, Volume 13, Issue 3, pp 218-224
Date: 06 Jun 2008

Aging effects on passive resistive torque in the rat ankle joint after lengthening contractions

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Abstract

Background

The aim of this study was to evaluate whether aging affects (1) the sensation of joint stiffness after lengthening contractions (LCs); (2) passive resistive torque (PRT) of the ankle joint; (3) and the connectin (titin) isoform composition in the medial gastrocnemius (MG) muscle.

Methods

Anesthetized young (9 weeks) and adult (35 weeks) Wistar rats (n = 6 per group) were used in the present study. A single bout of LCs was performed on the MG muscle with a combination of electrically induced tetanic contractions via a skin electrode and simultaneous forced dorsiflexion of the ankle joint (angular velocity 15°/s, 0°–45°). Static PRT of the ankle joint (at 30° and 45°) was measured to evaluate joint stiffness. These parameters were measured until 10 days after treatment. The connectin isoform was measured as muscle extensibility employing low-porosity 2% polyacrylamide gel electrophoresis.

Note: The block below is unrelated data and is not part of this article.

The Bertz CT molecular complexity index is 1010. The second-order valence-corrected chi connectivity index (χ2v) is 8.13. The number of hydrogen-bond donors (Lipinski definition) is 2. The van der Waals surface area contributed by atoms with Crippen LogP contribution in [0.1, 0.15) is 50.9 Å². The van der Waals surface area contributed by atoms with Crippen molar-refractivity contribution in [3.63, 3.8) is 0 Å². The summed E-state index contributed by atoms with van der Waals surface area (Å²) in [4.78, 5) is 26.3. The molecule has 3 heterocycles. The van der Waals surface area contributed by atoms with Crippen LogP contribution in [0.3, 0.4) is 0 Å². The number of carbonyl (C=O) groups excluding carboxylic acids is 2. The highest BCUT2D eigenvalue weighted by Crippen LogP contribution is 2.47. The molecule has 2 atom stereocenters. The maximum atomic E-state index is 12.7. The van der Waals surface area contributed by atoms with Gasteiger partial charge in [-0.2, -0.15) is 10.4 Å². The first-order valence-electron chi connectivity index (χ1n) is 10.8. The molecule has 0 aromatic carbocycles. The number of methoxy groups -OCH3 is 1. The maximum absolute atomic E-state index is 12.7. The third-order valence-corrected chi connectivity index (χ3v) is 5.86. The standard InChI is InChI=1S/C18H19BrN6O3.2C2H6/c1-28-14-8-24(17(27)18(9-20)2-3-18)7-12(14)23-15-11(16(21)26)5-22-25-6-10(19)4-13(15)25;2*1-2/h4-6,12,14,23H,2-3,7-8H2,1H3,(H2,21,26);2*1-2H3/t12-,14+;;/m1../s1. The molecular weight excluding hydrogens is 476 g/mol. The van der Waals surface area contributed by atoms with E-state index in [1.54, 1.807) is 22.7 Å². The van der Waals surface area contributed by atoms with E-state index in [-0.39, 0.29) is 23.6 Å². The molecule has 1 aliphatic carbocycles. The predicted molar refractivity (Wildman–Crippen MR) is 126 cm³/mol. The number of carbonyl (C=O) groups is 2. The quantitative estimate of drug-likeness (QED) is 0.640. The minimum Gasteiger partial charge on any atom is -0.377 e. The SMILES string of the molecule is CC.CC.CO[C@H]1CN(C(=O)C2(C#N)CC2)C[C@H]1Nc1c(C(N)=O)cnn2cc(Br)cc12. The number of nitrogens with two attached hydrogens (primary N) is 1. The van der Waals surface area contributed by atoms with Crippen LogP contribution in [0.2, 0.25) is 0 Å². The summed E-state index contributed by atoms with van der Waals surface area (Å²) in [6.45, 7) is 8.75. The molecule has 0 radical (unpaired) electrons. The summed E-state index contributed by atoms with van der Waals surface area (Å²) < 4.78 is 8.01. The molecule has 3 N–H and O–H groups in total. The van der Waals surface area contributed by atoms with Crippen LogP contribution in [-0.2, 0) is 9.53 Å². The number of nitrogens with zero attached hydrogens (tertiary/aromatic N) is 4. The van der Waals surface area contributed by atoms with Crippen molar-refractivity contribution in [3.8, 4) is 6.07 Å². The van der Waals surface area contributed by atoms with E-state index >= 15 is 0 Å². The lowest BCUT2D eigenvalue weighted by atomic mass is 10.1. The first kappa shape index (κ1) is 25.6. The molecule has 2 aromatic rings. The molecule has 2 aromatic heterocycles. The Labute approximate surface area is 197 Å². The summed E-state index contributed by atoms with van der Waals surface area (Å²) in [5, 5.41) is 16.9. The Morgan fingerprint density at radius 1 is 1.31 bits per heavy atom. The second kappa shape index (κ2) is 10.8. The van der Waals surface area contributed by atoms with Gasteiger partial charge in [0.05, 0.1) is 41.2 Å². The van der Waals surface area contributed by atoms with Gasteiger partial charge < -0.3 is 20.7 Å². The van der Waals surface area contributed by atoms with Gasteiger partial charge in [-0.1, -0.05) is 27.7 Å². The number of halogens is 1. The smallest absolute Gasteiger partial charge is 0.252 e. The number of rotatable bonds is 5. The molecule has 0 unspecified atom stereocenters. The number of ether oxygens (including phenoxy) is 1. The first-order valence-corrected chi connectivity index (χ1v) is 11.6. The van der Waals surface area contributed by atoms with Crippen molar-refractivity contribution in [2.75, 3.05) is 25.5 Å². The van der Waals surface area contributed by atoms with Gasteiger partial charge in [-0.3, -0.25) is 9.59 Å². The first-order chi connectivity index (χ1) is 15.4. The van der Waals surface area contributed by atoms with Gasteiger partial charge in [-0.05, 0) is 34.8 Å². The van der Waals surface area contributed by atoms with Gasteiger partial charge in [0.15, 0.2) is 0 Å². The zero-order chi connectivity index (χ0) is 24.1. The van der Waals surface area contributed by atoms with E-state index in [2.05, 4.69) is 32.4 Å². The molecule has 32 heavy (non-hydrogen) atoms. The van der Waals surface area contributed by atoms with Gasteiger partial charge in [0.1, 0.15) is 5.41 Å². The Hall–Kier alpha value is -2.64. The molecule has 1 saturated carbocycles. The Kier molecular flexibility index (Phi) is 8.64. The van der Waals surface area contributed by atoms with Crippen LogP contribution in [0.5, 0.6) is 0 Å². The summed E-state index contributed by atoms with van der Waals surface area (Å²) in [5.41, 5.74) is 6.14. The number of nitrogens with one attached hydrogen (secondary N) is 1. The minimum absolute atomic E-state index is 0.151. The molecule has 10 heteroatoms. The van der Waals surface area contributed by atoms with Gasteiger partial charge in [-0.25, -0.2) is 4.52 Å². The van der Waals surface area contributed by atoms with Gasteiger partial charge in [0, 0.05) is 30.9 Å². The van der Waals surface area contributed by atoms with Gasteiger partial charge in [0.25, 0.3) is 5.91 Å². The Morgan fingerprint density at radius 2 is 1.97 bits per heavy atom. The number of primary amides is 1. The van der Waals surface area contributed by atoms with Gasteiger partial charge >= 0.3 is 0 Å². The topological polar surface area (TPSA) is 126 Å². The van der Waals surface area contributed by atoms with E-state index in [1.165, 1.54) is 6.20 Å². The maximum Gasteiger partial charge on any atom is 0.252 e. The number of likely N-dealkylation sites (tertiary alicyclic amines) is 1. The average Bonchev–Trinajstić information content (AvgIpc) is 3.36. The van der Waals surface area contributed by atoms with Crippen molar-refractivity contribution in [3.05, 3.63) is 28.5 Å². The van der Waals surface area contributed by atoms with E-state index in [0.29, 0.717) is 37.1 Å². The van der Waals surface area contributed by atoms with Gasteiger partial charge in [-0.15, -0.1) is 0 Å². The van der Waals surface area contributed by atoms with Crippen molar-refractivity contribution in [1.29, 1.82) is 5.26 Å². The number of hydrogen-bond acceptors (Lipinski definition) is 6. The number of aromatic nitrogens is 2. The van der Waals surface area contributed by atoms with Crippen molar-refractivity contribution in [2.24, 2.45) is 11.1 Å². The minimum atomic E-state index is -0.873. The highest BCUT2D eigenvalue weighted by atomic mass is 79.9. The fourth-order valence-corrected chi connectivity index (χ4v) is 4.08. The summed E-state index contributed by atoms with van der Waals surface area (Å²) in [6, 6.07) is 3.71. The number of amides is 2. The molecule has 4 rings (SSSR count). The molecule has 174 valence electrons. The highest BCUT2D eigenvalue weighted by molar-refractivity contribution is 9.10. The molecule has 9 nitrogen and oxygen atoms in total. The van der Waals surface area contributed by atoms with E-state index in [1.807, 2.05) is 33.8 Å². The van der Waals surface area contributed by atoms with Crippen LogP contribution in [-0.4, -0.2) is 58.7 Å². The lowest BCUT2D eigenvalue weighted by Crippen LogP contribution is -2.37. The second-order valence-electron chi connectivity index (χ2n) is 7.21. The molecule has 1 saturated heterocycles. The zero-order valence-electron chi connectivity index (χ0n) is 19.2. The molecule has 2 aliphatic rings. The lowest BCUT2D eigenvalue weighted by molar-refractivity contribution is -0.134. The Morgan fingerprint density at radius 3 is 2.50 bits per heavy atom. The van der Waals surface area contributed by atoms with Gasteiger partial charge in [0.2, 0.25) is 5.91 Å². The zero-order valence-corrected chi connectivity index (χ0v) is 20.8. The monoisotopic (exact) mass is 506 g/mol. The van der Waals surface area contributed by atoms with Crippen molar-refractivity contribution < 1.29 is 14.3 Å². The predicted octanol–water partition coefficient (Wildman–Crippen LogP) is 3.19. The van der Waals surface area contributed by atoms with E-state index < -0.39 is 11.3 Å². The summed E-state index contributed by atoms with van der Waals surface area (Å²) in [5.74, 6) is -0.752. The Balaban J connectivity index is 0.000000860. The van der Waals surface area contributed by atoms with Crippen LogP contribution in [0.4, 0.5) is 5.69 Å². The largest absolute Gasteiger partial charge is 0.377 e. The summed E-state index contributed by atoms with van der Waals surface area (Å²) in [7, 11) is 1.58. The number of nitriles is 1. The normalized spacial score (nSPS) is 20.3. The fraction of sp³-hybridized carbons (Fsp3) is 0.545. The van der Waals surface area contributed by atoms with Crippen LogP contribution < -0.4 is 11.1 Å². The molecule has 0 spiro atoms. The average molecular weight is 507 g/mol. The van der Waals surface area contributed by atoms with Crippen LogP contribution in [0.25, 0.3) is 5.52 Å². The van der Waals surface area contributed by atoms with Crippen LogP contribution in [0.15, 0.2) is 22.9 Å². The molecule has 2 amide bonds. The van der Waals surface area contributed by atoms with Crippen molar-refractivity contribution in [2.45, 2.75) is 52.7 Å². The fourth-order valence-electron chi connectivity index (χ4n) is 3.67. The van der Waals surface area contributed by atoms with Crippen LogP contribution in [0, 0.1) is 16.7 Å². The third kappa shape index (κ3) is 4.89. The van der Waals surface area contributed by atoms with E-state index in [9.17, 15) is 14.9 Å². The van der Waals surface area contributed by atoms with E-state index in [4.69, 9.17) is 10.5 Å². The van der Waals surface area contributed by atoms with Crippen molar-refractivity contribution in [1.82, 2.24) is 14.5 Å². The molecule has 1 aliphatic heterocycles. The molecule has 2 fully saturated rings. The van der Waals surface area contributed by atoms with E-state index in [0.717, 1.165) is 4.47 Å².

Results

The averaged static PRT was significantly higher in adult rats than in young rats. Connectin isoform analysis revealed that the adult group contained larger amounts of β-connectin than did the young rats. After the LCs, static PRT of the ankle joint gradually increased until day 4 in the young group, whereas the adult group did not show a significant change during the experimental period.

Conclusions

We concluded that (1) joint stiffness of adult rats is greater than in young rats, similar to human studies; (2) the increased joint stiffness may be due to connectin isoform composition; and (3) joint stiffness after MG muscle LCs is more apparent in young rats.